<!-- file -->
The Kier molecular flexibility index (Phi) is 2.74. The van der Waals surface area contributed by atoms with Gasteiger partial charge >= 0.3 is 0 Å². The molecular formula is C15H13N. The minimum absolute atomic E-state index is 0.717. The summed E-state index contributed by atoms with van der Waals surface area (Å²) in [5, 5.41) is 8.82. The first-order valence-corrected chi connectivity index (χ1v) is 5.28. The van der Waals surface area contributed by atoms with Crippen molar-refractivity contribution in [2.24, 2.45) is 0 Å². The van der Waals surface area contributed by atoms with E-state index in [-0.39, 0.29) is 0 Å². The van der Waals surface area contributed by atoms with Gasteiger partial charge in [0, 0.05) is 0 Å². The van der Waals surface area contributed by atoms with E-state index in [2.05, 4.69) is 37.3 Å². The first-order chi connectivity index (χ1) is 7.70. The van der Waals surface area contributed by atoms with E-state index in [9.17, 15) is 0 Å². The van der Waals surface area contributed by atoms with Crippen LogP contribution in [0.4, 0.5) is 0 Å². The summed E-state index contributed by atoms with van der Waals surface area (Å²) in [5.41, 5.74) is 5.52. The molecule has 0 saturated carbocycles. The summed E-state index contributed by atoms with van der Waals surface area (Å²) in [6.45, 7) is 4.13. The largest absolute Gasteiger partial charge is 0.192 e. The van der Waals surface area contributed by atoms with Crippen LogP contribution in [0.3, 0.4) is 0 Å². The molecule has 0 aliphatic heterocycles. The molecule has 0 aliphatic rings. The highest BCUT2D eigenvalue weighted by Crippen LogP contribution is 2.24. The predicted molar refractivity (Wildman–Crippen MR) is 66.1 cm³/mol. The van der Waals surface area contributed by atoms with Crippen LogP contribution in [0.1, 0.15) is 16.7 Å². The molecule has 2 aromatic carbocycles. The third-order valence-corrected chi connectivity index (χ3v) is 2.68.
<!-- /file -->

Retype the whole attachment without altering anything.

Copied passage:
The Kier molecular flexibility index (Phi) is 2.74. The van der Waals surface area contributed by atoms with Gasteiger partial charge >= 0.3 is 0 Å². The molecular formula is C15H13N. The minimum absolute atomic E-state index is 0.717. The summed E-state index contributed by atoms with van der Waals surface area (Å²) in [5, 5.41) is 8.82. The first-order valence-corrected chi connectivity index (χ1v) is 5.28. The van der Waals surface area contributed by atoms with Crippen molar-refractivity contribution in [2.24, 2.45) is 0 Å². The van der Waals surface area contributed by atoms with E-state index in [-0.39, 0.29) is 0 Å². The van der Waals surface area contributed by atoms with Gasteiger partial charge in [0, 0.05) is 0 Å². The van der Waals surface area contributed by atoms with E-state index in [2.05, 4.69) is 37.3 Å². The first-order chi connectivity index (χ1) is 7.70. The van der Waals surface area contributed by atoms with E-state index in [9.17, 15) is 0 Å². The van der Waals surface area contributed by atoms with Crippen LogP contribution in [0.4, 0.5) is 0 Å². The summed E-state index contributed by atoms with van der Waals surface area (Å²) in [5.41, 5.74) is 5.52. The molecule has 0 saturated carbocycles. The summed E-state index contributed by atoms with van der Waals surface area (Å²) in [6.45, 7) is 4.13. The largest absolute Gasteiger partial charge is 0.192 e. The van der Waals surface area contributed by atoms with Crippen LogP contribution in [0.3, 0.4) is 0 Å². The molecule has 0 aliphatic heterocycles. The molecule has 0 aliphatic rings. The highest BCUT2D eigenvalue weighted by Crippen LogP contribution is 2.24. The predicted molar refractivity (Wildman–Crippen MR) is 66.1 cm³/mol. The van der Waals surface area contributed by atoms with Crippen LogP contribution in [0.1, 0.15) is 16.7 Å². The molecule has 2 aromatic carbocycles. The third-order valence-corrected chi connectivity index (χ3v) is 2.68.